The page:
One day people will realise how destructive rudd and Gillard will be to our economy
     
  2. Zep

    Zep Active Member

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    heresay and heracy!!
     
  3. Fluffy

    Fluffy Well-Known Member

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    There are so many things wrong with that i dont know what to say except it is Robert Gottliebson.

    "For the past decade the emphasis of management has been on improving shareholder returns."

    =Making the rich richer and the poor poorer.

    Would not expect any less from this nutter
     
  4. Zep

    Zep Active Member

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    Is the making the rich richer or is it making the more people richer? Seriously 15% extra cost on production is going to prevent the companies to hire that extra labourer.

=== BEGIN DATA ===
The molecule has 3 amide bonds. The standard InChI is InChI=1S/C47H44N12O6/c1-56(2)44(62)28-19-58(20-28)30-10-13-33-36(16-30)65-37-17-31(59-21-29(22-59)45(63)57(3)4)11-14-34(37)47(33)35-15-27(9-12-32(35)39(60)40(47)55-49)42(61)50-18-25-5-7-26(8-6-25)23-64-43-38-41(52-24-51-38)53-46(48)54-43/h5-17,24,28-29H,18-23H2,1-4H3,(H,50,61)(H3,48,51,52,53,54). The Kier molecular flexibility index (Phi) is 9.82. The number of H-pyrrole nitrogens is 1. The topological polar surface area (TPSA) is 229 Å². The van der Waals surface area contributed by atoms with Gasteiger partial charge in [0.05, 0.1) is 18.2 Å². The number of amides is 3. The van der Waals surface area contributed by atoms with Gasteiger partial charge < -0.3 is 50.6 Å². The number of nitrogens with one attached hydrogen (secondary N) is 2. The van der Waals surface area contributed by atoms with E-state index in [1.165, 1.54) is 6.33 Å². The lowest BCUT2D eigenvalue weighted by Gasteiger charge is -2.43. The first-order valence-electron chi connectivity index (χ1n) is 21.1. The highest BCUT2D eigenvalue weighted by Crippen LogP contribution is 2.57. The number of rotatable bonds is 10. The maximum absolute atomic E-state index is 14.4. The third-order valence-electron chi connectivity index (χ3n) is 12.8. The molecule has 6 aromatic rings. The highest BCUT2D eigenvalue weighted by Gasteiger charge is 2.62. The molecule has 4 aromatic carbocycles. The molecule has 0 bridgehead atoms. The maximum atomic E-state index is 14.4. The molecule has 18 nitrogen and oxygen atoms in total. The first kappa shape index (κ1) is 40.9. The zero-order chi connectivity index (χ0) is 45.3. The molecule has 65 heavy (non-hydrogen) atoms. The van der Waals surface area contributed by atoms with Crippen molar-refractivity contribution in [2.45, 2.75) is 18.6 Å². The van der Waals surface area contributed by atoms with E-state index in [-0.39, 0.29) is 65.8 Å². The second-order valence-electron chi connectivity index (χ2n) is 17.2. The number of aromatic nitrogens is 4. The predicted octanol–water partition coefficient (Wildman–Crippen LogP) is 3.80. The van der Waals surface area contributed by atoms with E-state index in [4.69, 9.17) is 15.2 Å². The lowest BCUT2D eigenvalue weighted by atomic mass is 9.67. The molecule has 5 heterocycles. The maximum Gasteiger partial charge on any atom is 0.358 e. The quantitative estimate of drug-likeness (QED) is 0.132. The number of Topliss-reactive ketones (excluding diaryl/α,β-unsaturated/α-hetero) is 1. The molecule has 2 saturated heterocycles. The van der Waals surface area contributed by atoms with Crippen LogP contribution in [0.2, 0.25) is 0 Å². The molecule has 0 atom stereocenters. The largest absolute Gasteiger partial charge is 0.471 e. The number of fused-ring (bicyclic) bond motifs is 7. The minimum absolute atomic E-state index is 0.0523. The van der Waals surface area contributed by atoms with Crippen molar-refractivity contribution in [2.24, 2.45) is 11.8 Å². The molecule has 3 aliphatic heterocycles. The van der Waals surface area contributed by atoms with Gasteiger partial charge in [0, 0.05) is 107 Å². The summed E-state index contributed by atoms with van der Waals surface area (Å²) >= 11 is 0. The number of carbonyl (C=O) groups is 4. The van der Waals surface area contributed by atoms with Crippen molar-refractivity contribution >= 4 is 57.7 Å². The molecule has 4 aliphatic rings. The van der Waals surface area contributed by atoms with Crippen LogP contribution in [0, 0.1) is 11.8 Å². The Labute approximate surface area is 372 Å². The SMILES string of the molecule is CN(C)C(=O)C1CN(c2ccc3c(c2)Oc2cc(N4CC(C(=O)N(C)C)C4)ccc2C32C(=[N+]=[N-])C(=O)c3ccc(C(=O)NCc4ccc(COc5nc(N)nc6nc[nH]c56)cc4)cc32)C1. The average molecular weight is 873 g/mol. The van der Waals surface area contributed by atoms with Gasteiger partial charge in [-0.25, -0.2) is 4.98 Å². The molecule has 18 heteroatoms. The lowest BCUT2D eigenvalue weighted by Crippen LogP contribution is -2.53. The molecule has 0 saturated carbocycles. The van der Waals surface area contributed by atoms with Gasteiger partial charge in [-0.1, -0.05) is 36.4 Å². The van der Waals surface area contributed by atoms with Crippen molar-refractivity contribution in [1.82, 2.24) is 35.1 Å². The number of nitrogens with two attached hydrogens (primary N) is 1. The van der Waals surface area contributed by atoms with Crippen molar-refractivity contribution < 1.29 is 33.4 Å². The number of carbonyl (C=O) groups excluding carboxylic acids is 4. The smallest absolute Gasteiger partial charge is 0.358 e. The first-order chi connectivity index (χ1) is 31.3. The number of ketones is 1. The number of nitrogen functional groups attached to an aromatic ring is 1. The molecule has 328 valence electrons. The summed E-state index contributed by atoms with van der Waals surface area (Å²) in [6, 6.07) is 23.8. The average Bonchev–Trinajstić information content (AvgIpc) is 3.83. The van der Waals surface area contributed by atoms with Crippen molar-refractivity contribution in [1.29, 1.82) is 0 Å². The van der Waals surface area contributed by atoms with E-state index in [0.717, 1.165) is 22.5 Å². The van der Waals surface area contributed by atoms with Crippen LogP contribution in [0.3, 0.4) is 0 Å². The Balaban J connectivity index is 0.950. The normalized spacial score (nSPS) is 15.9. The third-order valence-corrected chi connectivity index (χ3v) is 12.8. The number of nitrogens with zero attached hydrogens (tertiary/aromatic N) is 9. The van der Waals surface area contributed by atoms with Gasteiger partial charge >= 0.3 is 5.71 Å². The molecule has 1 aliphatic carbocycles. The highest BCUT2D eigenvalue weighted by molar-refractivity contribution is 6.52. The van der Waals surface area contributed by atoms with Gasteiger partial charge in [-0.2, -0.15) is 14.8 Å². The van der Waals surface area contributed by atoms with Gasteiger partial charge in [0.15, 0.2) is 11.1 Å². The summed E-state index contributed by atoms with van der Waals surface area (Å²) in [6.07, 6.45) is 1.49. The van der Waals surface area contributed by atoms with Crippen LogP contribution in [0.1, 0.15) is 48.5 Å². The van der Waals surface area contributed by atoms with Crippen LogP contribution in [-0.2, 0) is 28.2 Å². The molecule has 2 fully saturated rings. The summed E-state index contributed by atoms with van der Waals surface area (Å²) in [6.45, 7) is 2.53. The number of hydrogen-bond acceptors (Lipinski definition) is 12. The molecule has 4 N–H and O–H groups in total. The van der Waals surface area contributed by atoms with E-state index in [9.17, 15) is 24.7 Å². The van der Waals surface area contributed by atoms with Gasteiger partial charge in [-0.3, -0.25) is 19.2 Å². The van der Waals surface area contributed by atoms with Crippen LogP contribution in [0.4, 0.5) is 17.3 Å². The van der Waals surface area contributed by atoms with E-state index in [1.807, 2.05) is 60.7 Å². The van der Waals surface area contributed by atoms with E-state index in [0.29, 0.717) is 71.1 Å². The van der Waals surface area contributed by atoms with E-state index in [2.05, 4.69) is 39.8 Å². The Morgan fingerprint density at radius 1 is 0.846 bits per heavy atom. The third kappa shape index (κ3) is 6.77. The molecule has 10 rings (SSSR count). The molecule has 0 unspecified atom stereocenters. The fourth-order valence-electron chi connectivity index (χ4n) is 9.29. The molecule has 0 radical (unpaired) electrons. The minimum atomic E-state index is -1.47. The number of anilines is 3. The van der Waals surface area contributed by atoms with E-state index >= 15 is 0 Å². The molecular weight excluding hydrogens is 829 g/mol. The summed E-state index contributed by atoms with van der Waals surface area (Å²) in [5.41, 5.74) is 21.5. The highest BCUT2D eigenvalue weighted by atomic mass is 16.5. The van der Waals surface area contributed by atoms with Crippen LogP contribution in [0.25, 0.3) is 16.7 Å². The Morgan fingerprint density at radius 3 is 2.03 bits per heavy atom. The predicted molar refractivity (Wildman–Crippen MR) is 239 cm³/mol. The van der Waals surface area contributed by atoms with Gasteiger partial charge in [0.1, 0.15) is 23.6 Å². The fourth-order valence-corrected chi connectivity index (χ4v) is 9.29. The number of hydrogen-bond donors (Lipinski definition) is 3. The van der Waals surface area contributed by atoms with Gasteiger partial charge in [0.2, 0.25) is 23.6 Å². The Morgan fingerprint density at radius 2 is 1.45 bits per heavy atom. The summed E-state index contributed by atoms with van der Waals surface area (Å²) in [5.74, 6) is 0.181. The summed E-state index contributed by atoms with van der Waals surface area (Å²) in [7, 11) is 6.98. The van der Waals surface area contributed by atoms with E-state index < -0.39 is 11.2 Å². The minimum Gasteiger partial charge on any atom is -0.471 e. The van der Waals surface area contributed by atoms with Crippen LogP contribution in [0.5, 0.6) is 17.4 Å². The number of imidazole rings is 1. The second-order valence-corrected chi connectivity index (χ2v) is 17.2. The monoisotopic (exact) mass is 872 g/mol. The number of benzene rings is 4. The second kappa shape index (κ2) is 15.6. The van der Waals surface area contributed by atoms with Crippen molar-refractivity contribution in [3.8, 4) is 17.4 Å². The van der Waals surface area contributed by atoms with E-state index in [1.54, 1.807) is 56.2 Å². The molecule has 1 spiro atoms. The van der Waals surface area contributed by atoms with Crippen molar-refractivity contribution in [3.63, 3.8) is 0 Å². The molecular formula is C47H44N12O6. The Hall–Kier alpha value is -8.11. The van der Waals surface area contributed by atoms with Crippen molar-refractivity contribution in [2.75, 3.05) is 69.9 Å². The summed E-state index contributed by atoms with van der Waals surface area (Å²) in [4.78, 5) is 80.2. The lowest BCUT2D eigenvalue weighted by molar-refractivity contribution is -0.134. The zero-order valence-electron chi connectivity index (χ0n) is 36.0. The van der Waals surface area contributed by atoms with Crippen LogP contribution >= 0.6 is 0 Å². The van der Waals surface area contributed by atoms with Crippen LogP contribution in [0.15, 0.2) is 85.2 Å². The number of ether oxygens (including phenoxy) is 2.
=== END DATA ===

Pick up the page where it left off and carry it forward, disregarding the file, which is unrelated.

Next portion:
5. Fluffy

    Fluffy Well-Known Member

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    Only to increase the profit margins to make sure the rich get richer for doing nothing
     
  6. Zep

    Zep Active Member

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    who is more likely to buy a $400,000-$800,000 dollar boat the rich or the poor? It might sounds ridiculous to you but i work across the road from Riveria and down the road from Maritimo. These guys laid off thousands of jobs. So that the poor don't even have jobs.

    without was is said above, explain to me how and 15% increase cost in production create jobs? Because i can see how no increase can help maintain and create jobs but for the life of me i can't how a 15% increase in cost does.
     
  7. Fluffy

    Fluffy Well-Known Member

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    I dont believe there is a 15% increase in production coming considering all suppliers are in the same boat, but it had to be written in there as otherwise the entire rant would have had no backbone at all.

    Manufacturers no have incrased powers in their raw material prices, many have started freezing salary increases as well.

    Where is the 15% coming from then if its not to make the rich richer?